All Hail King Albert, Who Should Absolutely Return to Play in 2023
Pujols passed Alex Rodriguez for fourth all-time on the HR list with 697. Him hitting 700 was a pipe dream when the season began. Now it's a given.
I’ve gotta be honest with you guys: When the Angels DFA’d Albert Pujols last summer and the Dodgers picked him up, I sent more than a few tweets wondering if Andrew Friedman had lost his mind.
Pujols was 41 and his legs didn’t work. His OPS+ sat at an abysmal 66—or, 126 points lower than when he won the NL MVP award in 2008. But, the Dodgers’ bench was extremely thin after they let Joc Pederson and Enrique Hernandez walk in free agency, and Pujols could be had on the pro-rated major league minimum of $429,000 while the Angels paid the rest of his $30 million dollar salary. I was proven wrong almost immediately, as Pujols not only hit much better for the Dodgers than he did for the Angels (because of course he did), but he also proved invaluable to a team in desperate need of a Spanish-speaking leader.
With a 99 OPS+ for the Dodgers in 85 games, he was just a league-average player on paper. But when I asked Clayton Kershaw what Pujols brought to the team, Kershaw surprised me by gushing about how immeasurable his role has been in team-building because he was the only native Spanish-speaking veteran on the Dodgers. In my own obsession with X’s and O’s as well as my own blind spot as a native English speaker, it was a vital human element I completely missed.
Because Pujols is bilingual and deeply respected in the Dodgers’ clubhouse, he was able to easily bring the young Hispanic players more into the fold and make them feel included in the club’s every-day social activities. He was also able to serve as a hitting mentor to players of all stripes and experience, which made him more valuable to the Dodgers than any statistic I could find about him on Baseball Reference or FanGraphs.
But the thing that struck me most about Pujols was that as soon as he got out of Anaheim, he seemed to move through the world like the weight of a struggling franchise had been finally lifted off his aging back, and he was free to just have fun.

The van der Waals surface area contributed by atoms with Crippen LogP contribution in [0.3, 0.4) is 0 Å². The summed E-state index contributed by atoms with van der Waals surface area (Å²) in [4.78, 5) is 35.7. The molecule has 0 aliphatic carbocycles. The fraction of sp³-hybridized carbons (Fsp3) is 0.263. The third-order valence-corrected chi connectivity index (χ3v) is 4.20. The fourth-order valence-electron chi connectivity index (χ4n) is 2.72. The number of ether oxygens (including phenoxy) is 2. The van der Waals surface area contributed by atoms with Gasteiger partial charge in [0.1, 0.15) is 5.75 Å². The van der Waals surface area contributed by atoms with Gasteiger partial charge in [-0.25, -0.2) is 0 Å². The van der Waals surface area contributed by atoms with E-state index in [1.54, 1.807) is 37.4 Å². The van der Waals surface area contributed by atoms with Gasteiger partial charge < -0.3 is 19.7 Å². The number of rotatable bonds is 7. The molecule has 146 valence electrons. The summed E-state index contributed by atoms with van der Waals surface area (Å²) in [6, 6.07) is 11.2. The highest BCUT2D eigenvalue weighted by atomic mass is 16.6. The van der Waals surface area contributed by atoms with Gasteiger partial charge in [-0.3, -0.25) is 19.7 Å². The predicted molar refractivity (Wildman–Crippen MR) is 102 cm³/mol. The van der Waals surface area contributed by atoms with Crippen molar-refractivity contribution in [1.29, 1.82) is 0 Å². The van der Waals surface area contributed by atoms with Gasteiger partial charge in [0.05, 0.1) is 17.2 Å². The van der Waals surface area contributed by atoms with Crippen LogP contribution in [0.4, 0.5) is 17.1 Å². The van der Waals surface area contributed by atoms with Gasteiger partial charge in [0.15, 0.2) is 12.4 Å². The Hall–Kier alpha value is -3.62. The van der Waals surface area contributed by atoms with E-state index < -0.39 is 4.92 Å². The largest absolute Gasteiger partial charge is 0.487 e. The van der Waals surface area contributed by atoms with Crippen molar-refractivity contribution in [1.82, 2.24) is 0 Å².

He quickly earned the nickname of Tīo Albert in the Dodger locker room, and looking back I think that moniker was more significant than just a show of respect and affection. I know this because I am an aunt to a three-year-old. I see her roughly once a week and I get to play with her and take her to ice cream or dance class and McDonald’s and teach her all the lyrics to every Harry Styles song (except “Watermelon Sugar,” which I’ve been told is off-limits). Then I get to go home. My sister and brother-in-law have to deal with the responsibility of actually raising my niece: the boundary setting, the sleepless nights, the constant “no’s.” They’re doing a tremendous job, but it’s a lot of work. I merely swoop in to have fun once a week for a few hours then I wave goodbye and let them deal with bed time.
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I say this because when the Angels gave Pujols that 10-year contract for $240 million, he became their dad. If the team stunk—which they did for the majority of the decade he spent there—fair or not it, was largely his fault. He did not play with a smile on his face. His breathing did not appear light. He looked stressed and upset and at times overwhelmed, like a dad with three unruly children under the age of five. You won’t find me crying for anyone who gets paid nine figures to play a children’s game. But Pujols? Well, he didn’t look like he was having any fun at all. And maybe that’s one of the reasons why he never played particularly well in Anaheim.
In his last season in St. Louis in 2011 he posted a career worst OPS+ of 138—which was still good enough for him to finish fifth in MVP voting. His OPS+ dipped a bit to 128+ in his first year with the Angels in 2012, then it fell off a cliff.